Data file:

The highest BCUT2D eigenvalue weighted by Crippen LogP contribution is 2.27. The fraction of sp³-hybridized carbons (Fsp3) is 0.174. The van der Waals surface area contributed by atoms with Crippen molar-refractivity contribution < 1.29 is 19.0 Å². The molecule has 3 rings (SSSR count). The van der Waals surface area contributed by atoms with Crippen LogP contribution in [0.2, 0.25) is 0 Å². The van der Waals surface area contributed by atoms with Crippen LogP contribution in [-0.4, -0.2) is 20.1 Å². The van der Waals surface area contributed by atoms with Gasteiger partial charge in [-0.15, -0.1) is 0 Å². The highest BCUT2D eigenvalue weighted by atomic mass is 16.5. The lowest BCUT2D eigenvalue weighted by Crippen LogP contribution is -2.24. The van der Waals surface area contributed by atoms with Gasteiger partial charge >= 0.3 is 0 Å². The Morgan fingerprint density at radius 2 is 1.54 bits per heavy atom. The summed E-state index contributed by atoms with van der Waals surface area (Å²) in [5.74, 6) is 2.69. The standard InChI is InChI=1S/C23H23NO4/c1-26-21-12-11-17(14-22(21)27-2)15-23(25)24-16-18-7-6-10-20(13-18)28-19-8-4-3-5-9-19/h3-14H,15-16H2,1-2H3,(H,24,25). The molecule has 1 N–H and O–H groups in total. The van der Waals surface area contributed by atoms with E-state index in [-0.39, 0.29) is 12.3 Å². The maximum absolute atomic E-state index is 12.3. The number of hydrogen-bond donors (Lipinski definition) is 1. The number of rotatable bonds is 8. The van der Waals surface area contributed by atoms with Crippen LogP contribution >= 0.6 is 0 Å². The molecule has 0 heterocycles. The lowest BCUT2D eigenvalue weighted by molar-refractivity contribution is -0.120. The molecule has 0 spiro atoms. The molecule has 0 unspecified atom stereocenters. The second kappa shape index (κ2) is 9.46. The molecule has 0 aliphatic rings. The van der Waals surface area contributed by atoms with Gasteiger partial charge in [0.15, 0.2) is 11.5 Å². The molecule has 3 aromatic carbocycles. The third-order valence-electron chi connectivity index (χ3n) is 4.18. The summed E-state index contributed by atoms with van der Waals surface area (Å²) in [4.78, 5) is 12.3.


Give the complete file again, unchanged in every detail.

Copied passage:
The highest BCUT2D eigenvalue weighted by Crippen LogP contribution is 2.27. The fraction of sp³-hybridized carbons (Fsp3) is 0.174. The van der Waals surface area contributed by atoms with Crippen molar-refractivity contribution < 1.29 is 19.0 Å². The molecule has 3 rings (SSSR count). The van der Waals surface area contributed by atoms with Crippen LogP contribution in [0.2, 0.25) is 0 Å². The van der Waals surface area contributed by atoms with Crippen LogP contribution in [-0.4, -0.2) is 20.1 Å². The van der Waals surface area contributed by atoms with Gasteiger partial charge in [-0.15, -0.1) is 0 Å². The highest BCUT2D eigenvalue weighted by atomic mass is 16.5. The lowest BCUT2D eigenvalue weighted by Crippen LogP contribution is -2.24. The van der Waals surface area contributed by atoms with Gasteiger partial charge >= 0.3 is 0 Å². The Morgan fingerprint density at radius 2 is 1.54 bits per heavy atom. The summed E-state index contributed by atoms with van der Waals surface area (Å²) in [5.74, 6) is 2.69. The standard InChI is InChI=1S/C23H23NO4/c1-26-21-12-11-17(14-22(21)27-2)15-23(25)24-16-18-7-6-10-20(13-18)28-19-8-4-3-5-9-19/h3-14H,15-16H2,1-2H3,(H,24,25). The molecule has 1 N–H and O–H groups in total. The van der Waals surface area contributed by atoms with E-state index in [-0.39, 0.29) is 12.3 Å². The maximum absolute atomic E-state index is 12.3. The number of hydrogen-bond donors (Lipinski definition) is 1. The number of rotatable bonds is 8. The van der Waals surface area contributed by atoms with Crippen LogP contribution >= 0.6 is 0 Å². The molecule has 0 heterocycles. The lowest BCUT2D eigenvalue weighted by molar-refractivity contribution is -0.120. The molecule has 0 spiro atoms. The molecule has 0 unspecified atom stereocenters. The second kappa shape index (κ2) is 9.46. The molecule has 0 aliphatic rings. The van der Waals surface area contributed by atoms with Gasteiger partial charge in [0.15, 0.2) is 11.5 Å². The molecule has 3 aromatic carbocycles. The third-order valence-electron chi connectivity index (χ3n) is 4.18. The summed E-state index contributed by atoms with van der Waals surface area (Å²) in [4.78, 5) is 12.3.